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What is a 1099 Form and How Do 1099-NEC and 1099-MISC Forms Differ?

What is a 1099 Form and How Do 1099-NEC and 1099-MISC Forms Differ? 39

 

Wading through the bureaucracy of IRS forms, and knowing which are the right forms you need to fill out, is a necessary part of doing business. It can be so frustrating, you just want to throw your hands in the air and hire someone else to do your tax returns.

But taking a little time to understand what you need to fill out and what you need to avoid can be the difference between a smooth tax return and an arduous one. Even if you end up hiring an accountant for your small business, at least you’ll have a fundamental understanding of the tax code, and can provide your accountant with more relevant information pertaining to your business.

In this article, we’ll look at and compare the 1099-NEC and 1099-MISC forms, and which one you should use for your business.

Who Receives 1099 Forms?

On a basic level, a 1099 form is issued to anyone who received more than $600 in “wage income” during the tax year. However, there are actually many different types of 1099 forms – Keepertax.com, so the one you receive (or need to send out to employees) will depend on numerous factors, including:

  • The type of income you receive.
  • Whether you are a sole proprietor or a corporation.
  • The type of income you earned, including your salary, tips, independent contractor income, dividends, and capital gains
  • Any payments or perks you might have received, such as health insurance, healthcare discounts, life insurance, retirement savings, or mortgage interest.

So while there’s a rather extensive list of 1099 forms, we’ll be focusing specifically on the 1099-NEC and 1099-MISC for the purpose of this article.

What is the 1099-NEC?

The 1099-NEC is for reporting employment income that was earned outside of typical W-2 wages, meaning it can apply to earnings from freelance work, independent contracting, or services rendered for an entity that you are not an employee of.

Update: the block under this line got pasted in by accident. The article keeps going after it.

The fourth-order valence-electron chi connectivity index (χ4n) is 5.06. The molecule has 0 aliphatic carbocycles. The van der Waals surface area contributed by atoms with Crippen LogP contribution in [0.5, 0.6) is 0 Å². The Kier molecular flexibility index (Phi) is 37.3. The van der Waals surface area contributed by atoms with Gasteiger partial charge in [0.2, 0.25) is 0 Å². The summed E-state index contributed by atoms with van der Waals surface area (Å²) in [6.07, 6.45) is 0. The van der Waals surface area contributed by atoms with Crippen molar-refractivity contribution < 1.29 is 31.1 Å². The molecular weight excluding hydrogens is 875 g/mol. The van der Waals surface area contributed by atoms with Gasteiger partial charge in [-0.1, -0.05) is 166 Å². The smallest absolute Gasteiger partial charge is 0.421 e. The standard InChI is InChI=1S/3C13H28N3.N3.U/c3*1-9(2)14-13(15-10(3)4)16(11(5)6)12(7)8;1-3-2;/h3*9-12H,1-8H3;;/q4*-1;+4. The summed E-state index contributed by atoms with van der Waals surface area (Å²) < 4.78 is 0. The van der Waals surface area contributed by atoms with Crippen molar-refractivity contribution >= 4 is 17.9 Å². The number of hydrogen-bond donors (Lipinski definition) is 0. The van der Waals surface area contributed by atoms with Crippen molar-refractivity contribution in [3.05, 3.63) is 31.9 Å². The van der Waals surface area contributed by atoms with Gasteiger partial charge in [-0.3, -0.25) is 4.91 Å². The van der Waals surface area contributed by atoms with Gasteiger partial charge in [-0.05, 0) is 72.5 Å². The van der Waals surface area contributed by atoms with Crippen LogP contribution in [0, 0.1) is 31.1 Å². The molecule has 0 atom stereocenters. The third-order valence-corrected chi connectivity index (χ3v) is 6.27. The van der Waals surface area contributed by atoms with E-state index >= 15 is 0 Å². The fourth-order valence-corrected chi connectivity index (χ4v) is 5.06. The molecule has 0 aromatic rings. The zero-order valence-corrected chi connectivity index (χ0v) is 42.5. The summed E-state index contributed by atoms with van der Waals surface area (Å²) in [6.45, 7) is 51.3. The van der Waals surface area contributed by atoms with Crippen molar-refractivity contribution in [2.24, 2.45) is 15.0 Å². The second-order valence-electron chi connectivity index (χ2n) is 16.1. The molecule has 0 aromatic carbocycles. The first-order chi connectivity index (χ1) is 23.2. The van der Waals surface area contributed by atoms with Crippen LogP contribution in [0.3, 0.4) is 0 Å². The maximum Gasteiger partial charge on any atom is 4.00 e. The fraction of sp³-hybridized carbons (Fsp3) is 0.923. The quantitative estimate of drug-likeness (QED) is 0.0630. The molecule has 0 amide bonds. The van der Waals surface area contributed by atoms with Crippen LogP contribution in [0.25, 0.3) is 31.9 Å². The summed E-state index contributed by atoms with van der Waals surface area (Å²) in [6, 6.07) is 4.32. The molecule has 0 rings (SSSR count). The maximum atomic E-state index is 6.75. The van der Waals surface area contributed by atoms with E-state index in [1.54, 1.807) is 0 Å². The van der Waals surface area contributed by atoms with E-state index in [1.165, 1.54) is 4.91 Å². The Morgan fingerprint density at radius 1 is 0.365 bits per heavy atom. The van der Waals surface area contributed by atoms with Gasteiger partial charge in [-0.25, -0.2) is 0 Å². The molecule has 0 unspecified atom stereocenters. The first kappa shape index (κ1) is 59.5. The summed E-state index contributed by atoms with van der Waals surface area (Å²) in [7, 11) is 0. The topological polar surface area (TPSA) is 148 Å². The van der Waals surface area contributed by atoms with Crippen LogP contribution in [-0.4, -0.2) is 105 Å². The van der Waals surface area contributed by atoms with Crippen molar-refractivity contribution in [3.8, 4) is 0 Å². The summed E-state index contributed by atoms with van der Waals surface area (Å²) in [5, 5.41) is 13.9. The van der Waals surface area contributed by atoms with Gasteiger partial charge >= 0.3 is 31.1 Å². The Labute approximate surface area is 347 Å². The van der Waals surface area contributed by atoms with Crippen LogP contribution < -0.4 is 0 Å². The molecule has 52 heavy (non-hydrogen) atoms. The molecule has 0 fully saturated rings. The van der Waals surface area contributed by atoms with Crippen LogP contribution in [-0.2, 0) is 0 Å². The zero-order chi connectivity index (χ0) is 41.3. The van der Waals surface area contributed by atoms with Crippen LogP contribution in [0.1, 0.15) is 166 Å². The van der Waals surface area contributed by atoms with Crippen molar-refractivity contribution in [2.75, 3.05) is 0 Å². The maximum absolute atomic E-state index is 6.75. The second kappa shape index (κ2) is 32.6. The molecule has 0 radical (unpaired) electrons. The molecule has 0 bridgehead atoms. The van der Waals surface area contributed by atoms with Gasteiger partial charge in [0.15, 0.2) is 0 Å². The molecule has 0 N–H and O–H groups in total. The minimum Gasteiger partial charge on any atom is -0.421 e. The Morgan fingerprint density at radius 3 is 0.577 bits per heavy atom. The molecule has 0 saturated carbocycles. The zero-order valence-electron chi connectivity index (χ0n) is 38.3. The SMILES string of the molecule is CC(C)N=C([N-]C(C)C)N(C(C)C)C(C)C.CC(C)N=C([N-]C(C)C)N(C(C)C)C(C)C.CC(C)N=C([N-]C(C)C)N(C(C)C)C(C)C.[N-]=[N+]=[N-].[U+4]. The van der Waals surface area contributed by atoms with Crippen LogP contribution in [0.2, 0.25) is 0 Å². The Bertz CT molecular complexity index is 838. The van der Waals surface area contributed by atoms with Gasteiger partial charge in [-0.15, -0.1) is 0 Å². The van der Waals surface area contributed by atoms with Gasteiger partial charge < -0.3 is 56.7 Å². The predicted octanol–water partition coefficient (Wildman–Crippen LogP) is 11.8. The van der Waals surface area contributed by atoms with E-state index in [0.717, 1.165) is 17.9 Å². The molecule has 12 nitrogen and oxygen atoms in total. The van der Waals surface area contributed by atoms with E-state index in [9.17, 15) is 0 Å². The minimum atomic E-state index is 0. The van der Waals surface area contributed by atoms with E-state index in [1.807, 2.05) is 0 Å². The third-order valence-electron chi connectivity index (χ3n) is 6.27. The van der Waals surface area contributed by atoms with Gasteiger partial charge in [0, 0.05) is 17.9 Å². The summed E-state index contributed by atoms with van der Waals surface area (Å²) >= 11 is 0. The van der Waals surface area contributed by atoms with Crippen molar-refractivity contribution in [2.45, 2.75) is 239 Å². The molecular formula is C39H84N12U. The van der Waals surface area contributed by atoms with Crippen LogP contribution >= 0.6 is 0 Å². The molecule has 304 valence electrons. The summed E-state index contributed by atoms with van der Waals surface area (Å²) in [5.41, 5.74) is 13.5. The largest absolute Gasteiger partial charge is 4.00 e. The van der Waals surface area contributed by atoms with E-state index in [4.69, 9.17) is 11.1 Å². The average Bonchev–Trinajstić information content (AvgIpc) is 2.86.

In other words, it is a form for reporting income (or payments) that are not in the form of W-2 wages. There are some regulations that will determine whether or not a 1099-NEC form is necessary, which include:

  • The payment is for services and not products.
  • The services rendered have a business purpose.
  • You work with an LLC sole proprietorship.

It’s important to note that you don’t need to issue 1099-NEC forms to C and S corporations, but with some exceptions. You may still need to issue 1099-NEC forms to S or C corporations if payments were made for:

  • Medical and health care.
  • Attorney and law fees.
  • Substitute payments for dividends and tax-exempt interests.

Essentially, businesses must issue 1099-NECs to any non-employee they have paid more than $600 for services (not products, an important distinction).

What is the 1099-MISC?

The 1099-MISC is for some types of untaxed income that wasn’t in the form of W-2 wages. This mainly applies to all forms of self-employment income, but can also apply to other scenarios.

Like the 1099-NEC, this form is necessary when payments involved are $600 or more. Some of the scenarios where you may need a 1099-MISC include:

  • Prize winnings, such as raffles and gambling winnings.
  • Payments received from foreign financial institutions to your U.S. bank account.
  • Purchasing and reselling goods worth at least $5,000.

Is 1099-NEC necessary if I purchased products/software as a service?

While there is a clear distinction between products (goods) and rendered services, the rising concept of products-as-a-service (and SaaS, software-as-a-service) can make things confusing, because the 1099-NEC is not used for payments made on products.

Because a product-as-a-service, and also software-as-a-service, is the selling of a service or outcome derived from a product, you might wonder if the IRS considers PaaS / SaaS to be goods, or service rendered? The answer to this question is actually a bit complicated.

Matters are complicated further by different state laws, which may individually consider SaaS to either be a service, or a tangible product (software) that is taxable – and whether the company or an independent contractor is consulting you on the product-as-a-service.

In this sort of scenario, it becomes very important to talk to an accountant familiar with the laws of your state to determine how to proceed.

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